Twitter’s system of account verification comes to an end Saturday when, as the company’s owner Elon Musk announced earlier this month, all “legacy” verified accounts will lose their blue check. Henceforth, only people who pay $8 a month to subscribe to “Twitter Blue” will receive one.
This change also comes with further inconveniences for previously verified users who won’t sign up. But the main thing — assuming start date doesn’t mean this is a joke — are those blue checks. Musk apparently thinks they’re a kind of status symbol — as opposed to the simple confirmation that a prominent, or public-facing account holder is who they say they are — and he aims to charge for them.
But if Musk thought that by stripping “legacy” accounts of their verification, he could convert those account holders into Twitter Blue subscribers, at least when it comes to American media he’s mistaken. This week, as reported by CNN’s Oliver Darcy, several of the country’s biggest outlets have told employees they won’t bite.
“We aren’t planning to pay the monthly fee for verification of our institutional Twitter accounts” The New York Times told Darcy, adding, “we also will not reimburse reporters for the verification of personal accounts” with the sole exception of “rare instances where verified status would be essential for reporting purposes.”
The Washington Post rejected subscribing “as an institution or on behalf of our journalists,” a spokesperson told Darcy, noting that “it’s evident that verified checkmarks no longer represent authority and expertise.”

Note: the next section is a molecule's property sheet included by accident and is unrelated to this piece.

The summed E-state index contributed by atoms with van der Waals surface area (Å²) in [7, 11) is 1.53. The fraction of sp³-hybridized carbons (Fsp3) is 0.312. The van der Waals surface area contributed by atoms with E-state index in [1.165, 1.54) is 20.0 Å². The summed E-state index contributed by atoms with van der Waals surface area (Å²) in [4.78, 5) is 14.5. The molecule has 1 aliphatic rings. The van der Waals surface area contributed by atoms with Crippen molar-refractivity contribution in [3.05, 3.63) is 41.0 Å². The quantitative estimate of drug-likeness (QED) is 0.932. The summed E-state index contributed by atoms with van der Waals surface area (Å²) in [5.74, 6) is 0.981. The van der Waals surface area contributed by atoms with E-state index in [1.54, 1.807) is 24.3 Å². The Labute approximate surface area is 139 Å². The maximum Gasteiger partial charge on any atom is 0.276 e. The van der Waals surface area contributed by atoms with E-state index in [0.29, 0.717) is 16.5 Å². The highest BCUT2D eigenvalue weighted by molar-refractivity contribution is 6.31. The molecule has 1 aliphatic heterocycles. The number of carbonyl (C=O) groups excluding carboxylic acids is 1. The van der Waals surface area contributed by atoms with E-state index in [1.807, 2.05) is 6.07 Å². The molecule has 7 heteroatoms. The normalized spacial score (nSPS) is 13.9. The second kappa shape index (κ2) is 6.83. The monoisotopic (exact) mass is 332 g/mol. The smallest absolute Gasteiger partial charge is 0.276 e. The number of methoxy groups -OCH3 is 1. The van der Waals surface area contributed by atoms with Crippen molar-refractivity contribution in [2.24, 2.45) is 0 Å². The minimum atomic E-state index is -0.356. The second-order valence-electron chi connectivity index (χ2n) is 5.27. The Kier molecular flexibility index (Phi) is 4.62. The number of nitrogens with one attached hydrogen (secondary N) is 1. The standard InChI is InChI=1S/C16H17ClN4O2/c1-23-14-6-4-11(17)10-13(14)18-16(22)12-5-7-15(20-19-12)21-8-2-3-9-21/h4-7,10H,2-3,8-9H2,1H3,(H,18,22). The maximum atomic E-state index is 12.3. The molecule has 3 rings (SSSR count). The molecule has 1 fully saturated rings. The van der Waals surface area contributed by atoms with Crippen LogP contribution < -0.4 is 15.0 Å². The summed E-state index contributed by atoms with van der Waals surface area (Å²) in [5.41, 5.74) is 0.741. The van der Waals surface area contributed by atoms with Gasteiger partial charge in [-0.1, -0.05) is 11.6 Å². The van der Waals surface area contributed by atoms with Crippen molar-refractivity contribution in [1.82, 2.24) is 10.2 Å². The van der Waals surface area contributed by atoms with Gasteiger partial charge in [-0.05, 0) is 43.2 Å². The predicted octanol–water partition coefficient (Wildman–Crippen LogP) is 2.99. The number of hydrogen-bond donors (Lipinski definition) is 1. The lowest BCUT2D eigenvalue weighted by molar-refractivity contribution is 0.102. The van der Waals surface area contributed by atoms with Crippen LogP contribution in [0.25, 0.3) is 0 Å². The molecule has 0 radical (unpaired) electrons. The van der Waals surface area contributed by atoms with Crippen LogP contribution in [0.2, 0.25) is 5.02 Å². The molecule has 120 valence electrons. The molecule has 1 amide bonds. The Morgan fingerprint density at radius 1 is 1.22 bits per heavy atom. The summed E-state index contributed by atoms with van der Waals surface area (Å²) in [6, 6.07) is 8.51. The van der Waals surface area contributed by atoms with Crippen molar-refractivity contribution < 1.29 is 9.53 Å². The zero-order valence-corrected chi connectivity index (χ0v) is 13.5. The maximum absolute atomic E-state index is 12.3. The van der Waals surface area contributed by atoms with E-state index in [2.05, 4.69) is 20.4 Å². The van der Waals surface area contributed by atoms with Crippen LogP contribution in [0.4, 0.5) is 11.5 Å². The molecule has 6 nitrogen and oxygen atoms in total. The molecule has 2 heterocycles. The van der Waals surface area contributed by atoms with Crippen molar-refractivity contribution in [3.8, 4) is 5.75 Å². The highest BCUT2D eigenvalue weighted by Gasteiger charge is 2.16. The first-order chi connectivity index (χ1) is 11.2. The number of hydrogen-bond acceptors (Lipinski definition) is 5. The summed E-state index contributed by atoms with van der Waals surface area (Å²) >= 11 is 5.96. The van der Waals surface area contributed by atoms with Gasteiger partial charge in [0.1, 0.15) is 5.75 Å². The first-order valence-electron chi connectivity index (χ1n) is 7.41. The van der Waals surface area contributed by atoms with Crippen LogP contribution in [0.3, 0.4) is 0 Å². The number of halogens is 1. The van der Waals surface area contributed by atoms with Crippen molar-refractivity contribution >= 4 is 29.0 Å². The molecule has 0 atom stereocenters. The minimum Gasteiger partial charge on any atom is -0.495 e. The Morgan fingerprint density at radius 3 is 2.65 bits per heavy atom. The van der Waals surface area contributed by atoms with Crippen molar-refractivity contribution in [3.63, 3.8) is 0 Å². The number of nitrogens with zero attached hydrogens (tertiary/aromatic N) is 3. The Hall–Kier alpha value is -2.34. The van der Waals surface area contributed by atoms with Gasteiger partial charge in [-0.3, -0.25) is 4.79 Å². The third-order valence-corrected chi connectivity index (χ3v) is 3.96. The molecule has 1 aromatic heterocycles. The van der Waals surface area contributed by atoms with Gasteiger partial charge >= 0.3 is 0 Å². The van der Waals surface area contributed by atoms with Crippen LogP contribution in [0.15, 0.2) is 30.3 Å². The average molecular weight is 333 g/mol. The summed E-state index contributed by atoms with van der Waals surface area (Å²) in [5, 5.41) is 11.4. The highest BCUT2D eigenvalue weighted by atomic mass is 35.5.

In a memo to employees, the Los Angeles Times said it won’t subscribe nor will it reimburse employees who do. “First of all, verification no longer establishes authority or credibility. Instead, it only means that someone has paid for a Twitter Blue subscription. Secondly, while twitter remains an important tool for newsgathering, it is not as reliable as it once was. We will not be paying to verify our organization on twitter either. It’s still unclear if there’s actual value in doing so, beyond identifying all of us as L.A. Times staffers.”
Buzzfeed was more blunt: “As an organization, we will not cover fees for individuals to keep their blue checkmarks moving forward. There are several reasons for this, but one outweighs them all: a blue checkmark no longer means the handle is ‘verified.'”
Politico was similarly dismissive of Twitter Blue, telling employees, “In the future, a checkmark will no longer mean you are a verified journalist. Instead, it will simply mean you are paying for benefits such as longer tweets and fewer ads. POLITICO will not pay for you to subscribe to Twitter Blue.”
Vox Media meanwhile told Darcy, “While Vox Media will take advantage of legacy account verification when provided to our brand accounts, it will generally not pay for employees to keep or gain Twitter verification.”
Musk first announced Twitter blue last fall, just days after he purchased Twitter – having been forced to do so via lawsuit after he tried to back out of the deal. He’s consistently said that charging for blue checks is necessary for Twitter to make money. And indeed, since Musk took over, Twitter has lost advertisers and revenue amid concerns about actions Musk has taken, like the reinstatement of users who’d been banned for terms of service violations — including, among others, a neonazi.
Twitter projects the company to earn around $732 million in the first quarter of 2023, more than a third less than what it made during the same quarter in 2021. And according to a leaked memo, as of March, Twitter is worth less than half of the $44 billion Musk paid back in October.
But Twitter Blue subscriptions might not be able to salvage the situation. As of Feb. 7 there were only around 180,000 paying customers, approximately 0.2% of total Twitter users. That amount of subscribers would generate only around $28 million. We’ll see if that subscriber count changes come Saturday.